I was born to a Minnan/Hokkien family from the north of Malaysia, and we speak in a combination of Penang Hokkien and English at home. I learned Mandarin when I went to school in Singapore, and believe me it took years of practice to nail Malaysian-accented Mandarin (if such a thing singularly exists)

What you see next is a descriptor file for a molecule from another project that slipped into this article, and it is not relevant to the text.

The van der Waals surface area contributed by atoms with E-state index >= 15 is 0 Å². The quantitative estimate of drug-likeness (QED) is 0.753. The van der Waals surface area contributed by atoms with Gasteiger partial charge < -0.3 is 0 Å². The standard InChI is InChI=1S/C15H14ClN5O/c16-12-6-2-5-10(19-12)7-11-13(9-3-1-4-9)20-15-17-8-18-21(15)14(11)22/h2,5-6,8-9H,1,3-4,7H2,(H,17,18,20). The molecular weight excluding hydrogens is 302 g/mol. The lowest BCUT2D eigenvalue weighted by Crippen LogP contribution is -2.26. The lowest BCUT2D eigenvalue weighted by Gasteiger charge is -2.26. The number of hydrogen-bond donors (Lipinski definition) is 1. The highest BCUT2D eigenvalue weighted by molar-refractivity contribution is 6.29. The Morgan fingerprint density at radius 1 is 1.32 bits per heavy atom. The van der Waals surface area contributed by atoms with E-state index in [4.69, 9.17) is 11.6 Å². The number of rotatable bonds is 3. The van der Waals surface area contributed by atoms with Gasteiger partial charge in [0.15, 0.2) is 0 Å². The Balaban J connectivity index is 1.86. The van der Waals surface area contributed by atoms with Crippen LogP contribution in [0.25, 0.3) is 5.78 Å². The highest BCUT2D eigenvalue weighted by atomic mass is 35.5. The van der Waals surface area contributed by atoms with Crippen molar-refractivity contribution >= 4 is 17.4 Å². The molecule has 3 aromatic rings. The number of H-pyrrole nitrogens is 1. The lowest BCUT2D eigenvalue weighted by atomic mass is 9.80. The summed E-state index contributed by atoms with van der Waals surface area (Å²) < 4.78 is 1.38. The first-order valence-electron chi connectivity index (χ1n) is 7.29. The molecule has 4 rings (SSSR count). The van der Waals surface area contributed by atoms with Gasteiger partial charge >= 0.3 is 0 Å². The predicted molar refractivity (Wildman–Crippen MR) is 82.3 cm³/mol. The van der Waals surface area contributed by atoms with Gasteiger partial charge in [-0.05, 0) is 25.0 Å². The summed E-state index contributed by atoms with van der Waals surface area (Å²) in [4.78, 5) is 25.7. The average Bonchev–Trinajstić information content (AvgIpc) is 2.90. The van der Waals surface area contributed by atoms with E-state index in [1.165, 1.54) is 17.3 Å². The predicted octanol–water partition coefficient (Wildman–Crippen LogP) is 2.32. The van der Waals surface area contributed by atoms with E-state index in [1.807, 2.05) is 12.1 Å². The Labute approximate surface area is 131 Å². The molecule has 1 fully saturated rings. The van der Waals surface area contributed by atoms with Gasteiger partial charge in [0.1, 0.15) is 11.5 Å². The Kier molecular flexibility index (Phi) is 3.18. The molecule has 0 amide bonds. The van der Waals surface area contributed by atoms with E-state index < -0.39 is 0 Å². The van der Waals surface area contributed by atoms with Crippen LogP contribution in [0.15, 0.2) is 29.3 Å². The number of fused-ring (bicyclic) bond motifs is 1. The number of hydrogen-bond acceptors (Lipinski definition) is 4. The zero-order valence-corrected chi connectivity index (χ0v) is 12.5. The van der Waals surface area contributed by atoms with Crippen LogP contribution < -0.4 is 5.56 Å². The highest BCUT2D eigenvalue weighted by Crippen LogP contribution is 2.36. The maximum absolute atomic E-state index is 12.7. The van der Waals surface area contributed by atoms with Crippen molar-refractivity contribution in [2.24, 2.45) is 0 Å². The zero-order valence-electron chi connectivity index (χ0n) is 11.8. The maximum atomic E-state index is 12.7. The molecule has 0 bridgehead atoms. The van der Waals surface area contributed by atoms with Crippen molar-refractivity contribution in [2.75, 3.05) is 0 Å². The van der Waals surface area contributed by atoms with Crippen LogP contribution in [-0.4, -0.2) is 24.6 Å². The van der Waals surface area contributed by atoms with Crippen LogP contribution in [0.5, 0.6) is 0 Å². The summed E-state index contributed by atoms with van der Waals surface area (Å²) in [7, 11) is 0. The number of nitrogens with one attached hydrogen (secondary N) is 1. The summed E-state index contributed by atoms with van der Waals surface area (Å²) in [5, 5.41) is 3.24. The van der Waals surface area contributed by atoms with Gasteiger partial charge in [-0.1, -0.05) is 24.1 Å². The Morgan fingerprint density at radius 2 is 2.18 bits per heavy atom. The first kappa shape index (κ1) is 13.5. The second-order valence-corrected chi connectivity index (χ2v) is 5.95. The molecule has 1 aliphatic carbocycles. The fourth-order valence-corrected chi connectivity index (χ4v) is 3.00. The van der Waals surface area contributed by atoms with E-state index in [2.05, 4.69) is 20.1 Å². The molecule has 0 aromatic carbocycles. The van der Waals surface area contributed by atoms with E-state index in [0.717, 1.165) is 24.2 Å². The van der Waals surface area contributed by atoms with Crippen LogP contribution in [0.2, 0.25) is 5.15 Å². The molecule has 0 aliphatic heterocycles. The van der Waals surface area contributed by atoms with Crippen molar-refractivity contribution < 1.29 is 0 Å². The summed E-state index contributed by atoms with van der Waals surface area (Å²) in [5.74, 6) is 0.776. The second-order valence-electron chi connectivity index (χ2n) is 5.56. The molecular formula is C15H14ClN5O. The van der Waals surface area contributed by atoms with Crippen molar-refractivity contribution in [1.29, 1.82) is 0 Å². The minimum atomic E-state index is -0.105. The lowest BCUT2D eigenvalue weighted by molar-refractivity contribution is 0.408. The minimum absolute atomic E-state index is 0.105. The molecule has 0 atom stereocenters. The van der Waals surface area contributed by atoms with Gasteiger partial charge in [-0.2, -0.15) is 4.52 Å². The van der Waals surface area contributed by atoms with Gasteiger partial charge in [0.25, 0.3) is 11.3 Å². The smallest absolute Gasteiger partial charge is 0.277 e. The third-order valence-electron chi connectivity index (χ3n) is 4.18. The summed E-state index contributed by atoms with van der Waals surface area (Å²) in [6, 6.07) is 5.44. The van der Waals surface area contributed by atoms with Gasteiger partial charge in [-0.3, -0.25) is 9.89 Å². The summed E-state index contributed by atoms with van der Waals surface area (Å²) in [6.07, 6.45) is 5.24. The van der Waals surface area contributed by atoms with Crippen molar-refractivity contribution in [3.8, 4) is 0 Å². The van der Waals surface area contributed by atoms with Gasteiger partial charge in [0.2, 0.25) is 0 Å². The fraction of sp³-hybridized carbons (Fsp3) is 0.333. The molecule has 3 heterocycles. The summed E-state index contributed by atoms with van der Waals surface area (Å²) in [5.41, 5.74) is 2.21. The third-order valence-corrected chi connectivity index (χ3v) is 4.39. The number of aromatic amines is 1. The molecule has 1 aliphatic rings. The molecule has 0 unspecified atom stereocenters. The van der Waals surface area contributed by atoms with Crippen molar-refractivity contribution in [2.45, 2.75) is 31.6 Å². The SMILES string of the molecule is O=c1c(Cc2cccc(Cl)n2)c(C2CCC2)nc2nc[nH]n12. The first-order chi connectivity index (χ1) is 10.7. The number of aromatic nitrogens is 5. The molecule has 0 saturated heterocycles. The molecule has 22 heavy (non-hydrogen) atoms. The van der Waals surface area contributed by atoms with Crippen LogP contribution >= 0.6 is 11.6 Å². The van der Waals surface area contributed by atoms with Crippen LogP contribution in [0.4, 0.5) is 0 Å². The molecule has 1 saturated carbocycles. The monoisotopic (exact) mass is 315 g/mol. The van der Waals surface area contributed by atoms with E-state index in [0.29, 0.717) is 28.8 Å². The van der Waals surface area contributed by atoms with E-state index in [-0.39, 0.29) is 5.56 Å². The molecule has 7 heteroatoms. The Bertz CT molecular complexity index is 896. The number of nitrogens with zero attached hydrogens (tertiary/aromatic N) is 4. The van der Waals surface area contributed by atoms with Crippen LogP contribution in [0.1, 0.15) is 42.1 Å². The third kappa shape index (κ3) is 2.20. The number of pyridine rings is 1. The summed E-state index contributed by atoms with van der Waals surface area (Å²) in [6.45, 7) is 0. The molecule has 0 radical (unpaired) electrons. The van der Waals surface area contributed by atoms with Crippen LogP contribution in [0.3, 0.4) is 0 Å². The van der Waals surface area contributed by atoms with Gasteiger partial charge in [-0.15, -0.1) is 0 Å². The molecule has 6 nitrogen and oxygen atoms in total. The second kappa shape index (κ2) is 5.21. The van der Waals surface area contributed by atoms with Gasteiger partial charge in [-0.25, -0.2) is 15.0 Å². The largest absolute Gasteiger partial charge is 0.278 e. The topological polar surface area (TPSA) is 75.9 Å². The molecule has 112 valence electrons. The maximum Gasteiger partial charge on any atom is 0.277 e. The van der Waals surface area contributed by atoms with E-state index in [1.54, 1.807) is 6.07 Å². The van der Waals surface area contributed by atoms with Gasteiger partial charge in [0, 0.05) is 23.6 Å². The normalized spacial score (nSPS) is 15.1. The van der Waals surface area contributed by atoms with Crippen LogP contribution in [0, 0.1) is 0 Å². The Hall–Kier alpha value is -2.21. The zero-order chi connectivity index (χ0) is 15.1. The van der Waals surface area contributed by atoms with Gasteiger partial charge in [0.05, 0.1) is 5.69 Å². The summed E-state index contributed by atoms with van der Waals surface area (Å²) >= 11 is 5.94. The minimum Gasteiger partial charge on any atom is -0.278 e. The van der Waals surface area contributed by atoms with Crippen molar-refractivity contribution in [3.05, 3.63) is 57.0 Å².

Perhaps you have seen those Youtube videos in which non-Malaysians dramatise their struggle to comprehend spoken Malaysian Mandarin. Or, perhaps if you’re visiting us, you will have had this same experience firsthand. This is first and foremost a phonetic analysis-cum-demonstration of some of the most prominent features of Malaysian Mandarin, ranging from entering tones and missing retroflex consonants, to glottal stops and the characteristic “flat” tonal profile. We will use examples from words that you are likely to encounter in daily parlance, and explore some of the reasons for these variations. Naturally, this will start to converge with the story of the “Chinese” in Malaysia, of our (diverse) southerly provenance and (diverse) linguistic heritage, and of our dualistic identity as ethnic 唐山 descendants but citizens of a multiracial postcolonial nation. In our discussion, we run into the enduring influence of Hokkien and Cantonese (amongst other languages), into the role of the education system, and in some ways into the Malaysian Chinese self-identity. My family is Hokkien/English bilingual and I learned all of my Mandarin overseas before I later returned. Therefore, this is also quite a personal story of how, in my 20s, I started to connect the dots about my own community, through a lingua franca that I acquired elsewhere.